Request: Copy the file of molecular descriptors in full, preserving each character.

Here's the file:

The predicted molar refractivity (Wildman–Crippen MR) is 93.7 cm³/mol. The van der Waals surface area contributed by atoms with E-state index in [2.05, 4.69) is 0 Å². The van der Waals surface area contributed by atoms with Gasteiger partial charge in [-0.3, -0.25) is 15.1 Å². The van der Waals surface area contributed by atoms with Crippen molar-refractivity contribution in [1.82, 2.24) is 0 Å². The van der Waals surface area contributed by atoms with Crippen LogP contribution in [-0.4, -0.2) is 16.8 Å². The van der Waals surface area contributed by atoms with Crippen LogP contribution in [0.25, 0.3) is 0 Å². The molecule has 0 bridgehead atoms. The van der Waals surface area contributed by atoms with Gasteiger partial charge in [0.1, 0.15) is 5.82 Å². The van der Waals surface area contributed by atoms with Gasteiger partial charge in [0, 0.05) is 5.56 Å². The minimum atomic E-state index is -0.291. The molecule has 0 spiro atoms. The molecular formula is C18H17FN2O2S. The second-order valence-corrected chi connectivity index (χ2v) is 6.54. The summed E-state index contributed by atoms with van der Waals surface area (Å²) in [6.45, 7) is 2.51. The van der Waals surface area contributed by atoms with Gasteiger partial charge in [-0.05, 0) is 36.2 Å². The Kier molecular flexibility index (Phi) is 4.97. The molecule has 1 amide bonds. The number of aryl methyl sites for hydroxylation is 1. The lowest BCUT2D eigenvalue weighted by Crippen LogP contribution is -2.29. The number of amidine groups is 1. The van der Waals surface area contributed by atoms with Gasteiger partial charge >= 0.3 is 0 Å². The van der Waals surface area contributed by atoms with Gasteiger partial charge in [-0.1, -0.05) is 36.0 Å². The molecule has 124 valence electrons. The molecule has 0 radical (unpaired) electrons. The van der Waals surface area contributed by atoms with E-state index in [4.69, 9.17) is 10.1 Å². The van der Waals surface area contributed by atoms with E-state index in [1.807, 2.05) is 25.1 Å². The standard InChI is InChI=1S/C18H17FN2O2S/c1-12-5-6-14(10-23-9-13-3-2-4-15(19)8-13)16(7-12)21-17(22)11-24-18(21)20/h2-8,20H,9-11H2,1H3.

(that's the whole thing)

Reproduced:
The predicted molar refractivity (Wildman–Crippen MR) is 93.7 cm³/mol. The van der Waals surface area contributed by atoms with E-state index in [2.05, 4.69) is 0 Å². The van der Waals surface area contributed by atoms with Gasteiger partial charge in [-0.3, -0.25) is 15.1 Å². The van der Waals surface area contributed by atoms with Crippen molar-refractivity contribution in [1.82, 2.24) is 0 Å². The van der Waals surface area contributed by atoms with Crippen LogP contribution in [-0.4, -0.2) is 16.8 Å². The van der Waals surface area contributed by atoms with Crippen LogP contribution in [0.25, 0.3) is 0 Å². The molecule has 0 bridgehead atoms. The van der Waals surface area contributed by atoms with Gasteiger partial charge in [0.1, 0.15) is 5.82 Å². The van der Waals surface area contributed by atoms with Gasteiger partial charge in [0, 0.05) is 5.56 Å². The minimum atomic E-state index is -0.291. The molecule has 0 spiro atoms. The molecular formula is C18H17FN2O2S. The second-order valence-corrected chi connectivity index (χ2v) is 6.54. The summed E-state index contributed by atoms with van der Waals surface area (Å²) in [6.45, 7) is 2.51. The van der Waals surface area contributed by atoms with Gasteiger partial charge in [-0.05, 0) is 36.2 Å². The Kier molecular flexibility index (Phi) is 4.97. The molecule has 1 amide bonds. The number of aryl methyl sites for hydroxylation is 1. The lowest BCUT2D eigenvalue weighted by Crippen LogP contribution is -2.29. The number of amidine groups is 1. The van der Waals surface area contributed by atoms with Gasteiger partial charge >= 0.3 is 0 Å². The van der Waals surface area contributed by atoms with Gasteiger partial charge in [-0.1, -0.05) is 36.0 Å². The molecule has 124 valence electrons. The molecule has 0 radical (unpaired) electrons. The van der Waals surface area contributed by atoms with E-state index in [4.69, 9.17) is 10.1 Å². The van der Waals surface area contributed by atoms with E-state index in [1.807, 2.05) is 25.1 Å². The standard InChI is InChI=1S/C18H17FN2O2S/c1-12-5-6-14(10-23-9-13-3-2-4-15(19)8-13)16(7-12)21-17(22)11-24-18(21)20/h2-8,20H,9-11H2,1H3.